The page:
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Tuesday, July 30, 2013

Flying with the lessons learned from chemo

Yesterday I have the honor of going to chemotherapy with my running partner Yvonne who is battling breast cancer. I did not know what to expect. I know that in the cancer wing people are taking their last breaths. Often there is an aura of sadness and even hopelessness and expectant dread there.  

Among all of that is a man who brings Krispy Kreme doughnuts and yes I ate one. My first in many many many years. But I had to. I had to because he buys three dozen every Monday and he hands them out. He doesn't ask for money, but he takes donations. He has been doing this for 14 years. I made a donation and sampled a doughnut. It would have been rude not to after he sat down and told me his story. 

What amazed me was that the people getting chemo did not look any certain way. Cancer does not discriminate and it was evident today. I saw tall people, short people, older people, my age people, no young people today, people of all colors, couples holding hands, people alone, gray haired, no haired, long haired, and the list goes on. It was beautiful in a sad sort of way.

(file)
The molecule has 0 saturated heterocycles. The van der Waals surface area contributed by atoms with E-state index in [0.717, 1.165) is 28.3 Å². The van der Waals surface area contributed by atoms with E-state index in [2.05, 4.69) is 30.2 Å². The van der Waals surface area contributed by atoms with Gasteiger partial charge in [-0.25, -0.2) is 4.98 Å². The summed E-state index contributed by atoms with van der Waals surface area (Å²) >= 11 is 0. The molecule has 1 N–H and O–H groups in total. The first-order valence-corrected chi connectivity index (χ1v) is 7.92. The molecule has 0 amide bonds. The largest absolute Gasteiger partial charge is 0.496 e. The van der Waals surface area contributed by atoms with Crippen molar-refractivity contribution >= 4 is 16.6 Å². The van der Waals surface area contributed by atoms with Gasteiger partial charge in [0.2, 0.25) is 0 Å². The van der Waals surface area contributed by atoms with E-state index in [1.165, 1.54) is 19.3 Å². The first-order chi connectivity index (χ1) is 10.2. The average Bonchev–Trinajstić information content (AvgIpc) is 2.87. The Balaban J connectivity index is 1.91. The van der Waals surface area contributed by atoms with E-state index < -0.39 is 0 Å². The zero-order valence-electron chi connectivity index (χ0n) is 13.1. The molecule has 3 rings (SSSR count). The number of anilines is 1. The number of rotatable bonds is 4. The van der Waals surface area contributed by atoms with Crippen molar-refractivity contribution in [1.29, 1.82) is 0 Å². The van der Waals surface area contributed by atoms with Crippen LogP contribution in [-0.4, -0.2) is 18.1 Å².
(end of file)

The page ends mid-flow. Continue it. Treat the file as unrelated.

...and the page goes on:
I learned many lessons. I learned that a kind word and a smile can make a world of difference. I learned that people want to talk and it does not take much energy to listen. They want to be asked about things other than their illnesses or sometimes that is exactly what they need to talk about. 

I learned that in spite of the diagnosis of cancer, the people I encountered were not exhibiting a gloom and doom attitude. If I did not know better, I would not have known that they were sick. 

I watched Yvonne as the drugs disappeared into her veins. She ran 5 miles that morning, made phone calls,  sent emails, talked about everything and nothing all with a smile. I know she would rather almost be anywhere else, but she was present taking her medicine. Today is a new day and she will tackle it with grace and dignity and maybe a yoga class. 

  Cancer is a word, not a sentence. 
John Diamond

Cancer is a journey, but you walk the road alone.  There are many places to stop along the way and get nourishment - you just have to be willing to take it.  
~Emily Hollenberg


Amy Lauren said...

Yvonne is so inspirational... to run 5 miles before chemo, do yoga, not let it get her down and out. So many people would just give up.

And thanks for donating to the guy and eating a donut- it might not be physically healthy, but it probably meant a lot to him and definitely showed your appreciation of what he does, which is sometimes more important.

Plus you ran 5 miles :). We can splurge a little!

doretha said...

Thanks, Amy. Yvonne ROCKS!